Establishing supplier reliability begins by confirming the supplier's CoA, which must include: a description of the test methods used; the limitations of the test; the specifications requested; and the actual test results that meet the specification. In addition, the manufacturer must keep records of how the supplier was and is being qualified. The manufacturer's quality control (QC) department must review, approve and keep records of all documentation sent by the supplier. The QC manager should check with the United States Pharmacopeia (USP) and other sources to see whether the method of analysis used is appropriate for the particular raw material. This is crucial, because if methods are not validated and appropriate (fit for purpose) for the material being tested, the results are meaningless.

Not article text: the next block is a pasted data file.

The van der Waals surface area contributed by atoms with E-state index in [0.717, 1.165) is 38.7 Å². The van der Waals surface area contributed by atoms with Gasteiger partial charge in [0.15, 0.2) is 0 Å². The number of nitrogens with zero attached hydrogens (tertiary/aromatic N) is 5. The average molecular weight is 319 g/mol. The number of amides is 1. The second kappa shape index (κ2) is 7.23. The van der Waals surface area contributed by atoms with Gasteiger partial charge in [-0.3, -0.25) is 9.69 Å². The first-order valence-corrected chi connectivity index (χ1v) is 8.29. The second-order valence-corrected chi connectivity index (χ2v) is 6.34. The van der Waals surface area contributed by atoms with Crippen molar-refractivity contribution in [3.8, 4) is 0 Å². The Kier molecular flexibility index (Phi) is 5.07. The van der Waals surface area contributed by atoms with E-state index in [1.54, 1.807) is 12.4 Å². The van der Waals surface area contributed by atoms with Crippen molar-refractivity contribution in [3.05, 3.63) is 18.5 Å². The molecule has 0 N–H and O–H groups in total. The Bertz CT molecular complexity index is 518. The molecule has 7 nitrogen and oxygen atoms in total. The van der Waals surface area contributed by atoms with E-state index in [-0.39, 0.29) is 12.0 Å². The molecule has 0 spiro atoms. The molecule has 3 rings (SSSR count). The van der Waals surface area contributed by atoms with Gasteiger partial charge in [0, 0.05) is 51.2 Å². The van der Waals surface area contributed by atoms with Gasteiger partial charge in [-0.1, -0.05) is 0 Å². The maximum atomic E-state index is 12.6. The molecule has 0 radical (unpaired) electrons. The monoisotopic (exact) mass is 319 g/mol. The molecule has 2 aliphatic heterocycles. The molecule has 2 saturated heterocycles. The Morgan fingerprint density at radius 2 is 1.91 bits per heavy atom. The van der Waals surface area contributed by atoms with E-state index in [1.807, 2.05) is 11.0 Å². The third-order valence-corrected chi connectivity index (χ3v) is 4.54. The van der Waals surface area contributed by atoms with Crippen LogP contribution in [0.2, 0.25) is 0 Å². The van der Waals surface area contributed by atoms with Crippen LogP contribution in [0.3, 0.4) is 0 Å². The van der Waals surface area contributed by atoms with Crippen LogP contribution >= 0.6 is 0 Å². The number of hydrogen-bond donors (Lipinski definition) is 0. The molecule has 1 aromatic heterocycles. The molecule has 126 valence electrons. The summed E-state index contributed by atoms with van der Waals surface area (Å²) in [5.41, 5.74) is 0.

The problem manufacturers are facing is a lack of GMP regulations for raw materials produced in other countries, which may amount to more than 90 percent of raw materials used in dietary ingredients today. The responsibility falls on U.S. manufacturers to verify a supplier's GMP compliance through a GMP rule called “supplier qualification." Therefore, manufacturers and suppliers need to set up a rigorous supplier qualification program and GMP auditing program in the face of a complex, globalized supply chain.

However, U.S. manufacturers and distributors are confused by what actually constitutes a sufficiently rigorous supplier qualification program. There is no uniform or well-defined qualification system of imported raw materials existing today. The raw material suppliers’ response to this challenge ranges from doing nothing at all to desk audits, third-party audits or physical audits, which include extensive ingredient testing. This situation is caused, in part, by the vagueness of the supplier qualification rule.